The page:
A lot of disease resistance — to both foliar and soil-borne — can be “bought in the bag,” says Delaney.
He recommends that growers spread out their soybean maturities, from early to late, insuring the beans are planted on time.
“If you have late-planted corn and you can’t get it out on time, along with early soybeans, many times they’ll be on top of one another in August. Corn may wait a little while, but these early planted Group IV soybeans will wait only a week or so.”
Like cotton, says Delaney, soybeans can be forgiving when it comes to plant populations. “Usually, about 150,000 plants is optimum. That gives a quick shading of the ground and translates to about 12 seed per foot on 36-inch rows and about 10 seed per foot on 30-inch rows. In tough conditions or when drilling or no-tilling beans, you can bump up that number.”
If farmers are fortunate enough to receive ample rainfall this year, they also are likely to see Asian soybean rust, he says. Alabama has about 25 sentinel plots located throughout the state, and these will be checked weekly during the production season, says Delaney.
“If we do get a wet, rainy summer, our research over the years has shown an average yield increase of about 6 bushels per acre whenever we use one of the new fungicides like Headline and Stratego, even if we don’t have heavy disease pressure.”
Soybeans, says the agronomist, don’t respond well to deep tillage. “If you plant after wheat and you’ve subsoiled or deep-tilled the wheat, just drop and no-till plant soybeans. There’s no need in losing that moisture and straw.”
Traditionally, Alabama growers have planted Group V soybeans in the northern part of the state, Groups V and IV in the central region, and Groups VI and VII in the south, says Delaney.
“Over the years, we’ve moved to an earlier maturity group throughout the state. Normally, we planted from May through mid-June after we had done everything else and we tried to harvest in September and October. In the last few years, the Group IV Early Soybean Production System (ESPS) has been used by some growers. With each planting system, there’s different management with different pest problems for each one. With ESPS, we’re trying to move it back to earlier in the year.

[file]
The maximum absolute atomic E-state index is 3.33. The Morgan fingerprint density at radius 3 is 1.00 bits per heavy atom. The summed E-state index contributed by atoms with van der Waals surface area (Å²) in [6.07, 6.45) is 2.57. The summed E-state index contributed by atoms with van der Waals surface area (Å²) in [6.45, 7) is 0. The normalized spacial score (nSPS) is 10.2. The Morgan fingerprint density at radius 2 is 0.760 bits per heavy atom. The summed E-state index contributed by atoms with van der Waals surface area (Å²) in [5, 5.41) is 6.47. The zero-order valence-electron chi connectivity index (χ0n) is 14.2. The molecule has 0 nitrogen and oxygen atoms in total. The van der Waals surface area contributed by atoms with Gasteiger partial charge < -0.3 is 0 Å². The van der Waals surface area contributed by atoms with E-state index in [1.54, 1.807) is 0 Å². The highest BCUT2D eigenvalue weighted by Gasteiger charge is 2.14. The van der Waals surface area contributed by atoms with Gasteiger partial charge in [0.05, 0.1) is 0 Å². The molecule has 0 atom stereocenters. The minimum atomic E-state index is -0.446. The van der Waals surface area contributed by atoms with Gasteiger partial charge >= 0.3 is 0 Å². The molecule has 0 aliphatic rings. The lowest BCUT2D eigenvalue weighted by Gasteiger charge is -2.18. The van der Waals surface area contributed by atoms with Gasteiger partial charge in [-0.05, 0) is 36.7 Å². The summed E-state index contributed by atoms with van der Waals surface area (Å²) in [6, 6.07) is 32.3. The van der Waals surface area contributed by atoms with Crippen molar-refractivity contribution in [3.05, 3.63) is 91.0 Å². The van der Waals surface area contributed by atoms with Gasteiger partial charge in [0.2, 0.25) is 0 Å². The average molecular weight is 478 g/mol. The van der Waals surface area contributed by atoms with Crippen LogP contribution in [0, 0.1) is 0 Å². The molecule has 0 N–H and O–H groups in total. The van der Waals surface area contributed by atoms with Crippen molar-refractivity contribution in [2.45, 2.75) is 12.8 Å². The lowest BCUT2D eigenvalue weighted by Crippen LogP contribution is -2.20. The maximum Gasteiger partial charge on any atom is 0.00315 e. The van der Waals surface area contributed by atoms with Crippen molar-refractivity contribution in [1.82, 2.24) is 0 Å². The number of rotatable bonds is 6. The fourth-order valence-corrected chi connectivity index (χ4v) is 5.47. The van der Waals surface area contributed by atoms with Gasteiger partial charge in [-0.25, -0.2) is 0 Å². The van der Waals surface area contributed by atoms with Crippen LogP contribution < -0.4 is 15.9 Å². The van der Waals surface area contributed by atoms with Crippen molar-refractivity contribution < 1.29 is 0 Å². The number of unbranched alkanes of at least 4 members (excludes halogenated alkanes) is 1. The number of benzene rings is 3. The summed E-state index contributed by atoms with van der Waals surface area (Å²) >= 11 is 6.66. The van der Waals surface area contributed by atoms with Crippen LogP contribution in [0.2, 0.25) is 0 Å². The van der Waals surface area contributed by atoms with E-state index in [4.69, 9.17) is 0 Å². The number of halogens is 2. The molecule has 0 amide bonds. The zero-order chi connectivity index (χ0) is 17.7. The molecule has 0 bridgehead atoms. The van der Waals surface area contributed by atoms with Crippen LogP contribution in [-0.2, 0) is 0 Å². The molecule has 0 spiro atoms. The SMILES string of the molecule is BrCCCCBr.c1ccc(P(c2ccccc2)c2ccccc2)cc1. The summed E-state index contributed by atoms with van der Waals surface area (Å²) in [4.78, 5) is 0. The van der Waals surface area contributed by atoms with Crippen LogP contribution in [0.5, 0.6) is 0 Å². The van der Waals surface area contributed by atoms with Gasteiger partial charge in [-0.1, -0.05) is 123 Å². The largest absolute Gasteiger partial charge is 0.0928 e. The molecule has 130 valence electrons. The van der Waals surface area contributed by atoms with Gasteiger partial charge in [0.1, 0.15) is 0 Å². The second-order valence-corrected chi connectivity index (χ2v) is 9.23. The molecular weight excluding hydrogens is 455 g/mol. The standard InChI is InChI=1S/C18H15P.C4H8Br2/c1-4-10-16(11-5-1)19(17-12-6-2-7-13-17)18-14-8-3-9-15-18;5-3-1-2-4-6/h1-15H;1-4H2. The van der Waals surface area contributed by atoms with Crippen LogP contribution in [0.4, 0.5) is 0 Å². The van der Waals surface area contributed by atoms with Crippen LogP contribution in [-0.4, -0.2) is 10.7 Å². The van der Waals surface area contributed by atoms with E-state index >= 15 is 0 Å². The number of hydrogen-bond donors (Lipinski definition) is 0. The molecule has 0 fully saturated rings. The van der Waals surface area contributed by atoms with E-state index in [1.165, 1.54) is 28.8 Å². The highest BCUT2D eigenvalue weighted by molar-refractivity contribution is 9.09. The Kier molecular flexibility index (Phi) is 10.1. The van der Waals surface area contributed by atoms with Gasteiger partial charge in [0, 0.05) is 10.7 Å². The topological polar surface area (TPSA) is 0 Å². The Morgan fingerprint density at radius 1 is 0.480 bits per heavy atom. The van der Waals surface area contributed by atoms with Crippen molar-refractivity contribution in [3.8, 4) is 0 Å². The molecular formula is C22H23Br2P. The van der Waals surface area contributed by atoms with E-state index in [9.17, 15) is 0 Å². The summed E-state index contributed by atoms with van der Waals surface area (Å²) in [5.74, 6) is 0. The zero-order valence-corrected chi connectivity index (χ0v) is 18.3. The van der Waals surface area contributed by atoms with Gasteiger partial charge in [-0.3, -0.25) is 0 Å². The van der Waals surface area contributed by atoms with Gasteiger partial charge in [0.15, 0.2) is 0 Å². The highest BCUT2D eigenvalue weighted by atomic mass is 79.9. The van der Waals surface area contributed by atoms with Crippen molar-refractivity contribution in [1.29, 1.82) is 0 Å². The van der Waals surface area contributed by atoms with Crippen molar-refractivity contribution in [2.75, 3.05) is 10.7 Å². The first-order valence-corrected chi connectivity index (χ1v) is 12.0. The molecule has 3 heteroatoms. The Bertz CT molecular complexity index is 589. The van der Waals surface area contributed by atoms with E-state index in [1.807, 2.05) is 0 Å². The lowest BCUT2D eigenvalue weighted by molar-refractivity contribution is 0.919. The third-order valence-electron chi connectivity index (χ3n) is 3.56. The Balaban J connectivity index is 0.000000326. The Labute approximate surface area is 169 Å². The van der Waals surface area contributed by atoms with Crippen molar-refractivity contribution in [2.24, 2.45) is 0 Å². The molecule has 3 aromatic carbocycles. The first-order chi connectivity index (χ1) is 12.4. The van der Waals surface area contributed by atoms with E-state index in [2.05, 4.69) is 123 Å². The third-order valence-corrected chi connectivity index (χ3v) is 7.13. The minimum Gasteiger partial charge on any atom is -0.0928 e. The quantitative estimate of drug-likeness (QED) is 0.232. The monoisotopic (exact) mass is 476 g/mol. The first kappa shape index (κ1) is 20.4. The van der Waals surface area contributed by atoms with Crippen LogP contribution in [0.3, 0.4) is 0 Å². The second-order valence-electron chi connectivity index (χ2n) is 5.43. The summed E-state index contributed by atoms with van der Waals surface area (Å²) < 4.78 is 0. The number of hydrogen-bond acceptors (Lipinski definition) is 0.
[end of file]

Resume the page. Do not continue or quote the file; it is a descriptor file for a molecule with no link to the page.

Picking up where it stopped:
“This system shifts Group IV planting to mid-April, and then you have seed fill in July and maybe early August. Before we run out of moisture, we get them out in mid-August. Normally, there’s a lot less worm pressure with this system, but you need to watch for stinkbugs. In 2005, some growers saved themselves one fungicide spray with the early production system.”
Looking to the future, Delaney says Roundup Ready II soybeans will be available on a very limited basis this year. “There will be about 1,000,000 million acres in the United States. There’s no real change on the herbicide label. Monsanto reportedly has been able to link some genes so there will be more seed per pod, increasing the proportion of three-seeded pods. Also, LibertyLink will have about 1,000,000 U.S. acres this year of its soybean variety with resistance to Ignite herbicide. It looks good on broadleaf weeds, but it’s a little weak on grasses, particularly once they grow to some size.”